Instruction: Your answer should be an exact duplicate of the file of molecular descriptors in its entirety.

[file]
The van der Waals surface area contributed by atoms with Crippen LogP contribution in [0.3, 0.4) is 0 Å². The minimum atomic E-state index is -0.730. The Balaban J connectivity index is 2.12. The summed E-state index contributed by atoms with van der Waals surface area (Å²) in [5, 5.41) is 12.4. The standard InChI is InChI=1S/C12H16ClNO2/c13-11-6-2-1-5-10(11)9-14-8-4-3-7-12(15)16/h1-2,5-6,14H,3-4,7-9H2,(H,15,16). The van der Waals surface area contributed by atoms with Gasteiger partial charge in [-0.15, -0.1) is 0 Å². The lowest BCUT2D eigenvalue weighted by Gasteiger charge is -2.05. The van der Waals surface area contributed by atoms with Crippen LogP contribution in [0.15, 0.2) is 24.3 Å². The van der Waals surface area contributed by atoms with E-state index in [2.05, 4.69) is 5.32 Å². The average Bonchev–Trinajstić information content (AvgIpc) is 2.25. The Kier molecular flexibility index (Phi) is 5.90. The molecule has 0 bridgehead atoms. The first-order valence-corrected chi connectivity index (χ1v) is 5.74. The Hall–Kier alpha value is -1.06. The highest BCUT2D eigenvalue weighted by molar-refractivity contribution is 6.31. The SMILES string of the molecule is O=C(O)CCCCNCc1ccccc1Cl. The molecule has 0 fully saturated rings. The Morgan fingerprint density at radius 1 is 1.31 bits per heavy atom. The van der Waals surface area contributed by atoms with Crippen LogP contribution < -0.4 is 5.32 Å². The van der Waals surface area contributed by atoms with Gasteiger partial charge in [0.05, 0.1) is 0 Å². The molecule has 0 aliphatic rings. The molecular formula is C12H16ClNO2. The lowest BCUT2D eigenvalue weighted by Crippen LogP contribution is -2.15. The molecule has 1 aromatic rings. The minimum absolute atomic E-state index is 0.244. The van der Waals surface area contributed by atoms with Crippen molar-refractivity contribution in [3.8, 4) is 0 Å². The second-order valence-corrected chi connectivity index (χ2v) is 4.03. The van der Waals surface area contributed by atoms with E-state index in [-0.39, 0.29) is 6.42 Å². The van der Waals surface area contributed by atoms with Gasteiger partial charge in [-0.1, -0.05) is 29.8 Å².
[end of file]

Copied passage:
The van der Waals surface area contributed by atoms with Crippen LogP contribution in [0.3, 0.4) is 0 Å². The minimum atomic E-state index is -0.730. The Balaban J connectivity index is 2.12. The summed E-state index contributed by atoms with van der Waals surface area (Å²) in [5, 5.41) is 12.4. The standard InChI is InChI=1S/C12H16ClNO2/c13-11-6-2-1-5-10(11)9-14-8-4-3-7-12(15)16/h1-2,5-6,14H,3-4,7-9H2,(H,15,16). The van der Waals surface area contributed by atoms with Gasteiger partial charge in [-0.15, -0.1) is 0 Å². The lowest BCUT2D eigenvalue weighted by Gasteiger charge is -2.05. The van der Waals surface area contributed by atoms with Crippen LogP contribution in [0.15, 0.2) is 24.3 Å². The van der Waals surface area contributed by atoms with E-state index in [2.05, 4.69) is 5.32 Å². The average Bonchev–Trinajstić information content (AvgIpc) is 2.25. The Kier molecular flexibility index (Phi) is 5.90. The molecule has 0 bridgehead atoms. The first-order valence-corrected chi connectivity index (χ1v) is 5.74. The Hall–Kier alpha value is -1.06. The highest BCUT2D eigenvalue weighted by molar-refractivity contribution is 6.31. The SMILES string of the molecule is O=C(O)CCCCNCc1ccccc1Cl. The molecule has 0 fully saturated rings. The Morgan fingerprint density at radius 1 is 1.31 bits per heavy atom. The van der Waals surface area contributed by atoms with Crippen LogP contribution < -0.4 is 5.32 Å². The van der Waals surface area contributed by atoms with Gasteiger partial charge in [0.05, 0.1) is 0 Å². The molecule has 0 aliphatic rings. The molecular formula is C12H16ClNO2. The lowest BCUT2D eigenvalue weighted by Crippen LogP contribution is -2.15. The molecule has 1 aromatic rings. The minimum absolute atomic E-state index is 0.244. The van der Waals surface area contributed by atoms with Crippen molar-refractivity contribution in [3.8, 4) is 0 Å². The second-order valence-corrected chi connectivity index (χ2v) is 4.03. The van der Waals surface area contributed by atoms with E-state index in [-0.39, 0.29) is 6.42 Å². The van der Waals surface area contributed by atoms with Gasteiger partial charge in [-0.1, -0.05) is 29.8 Å².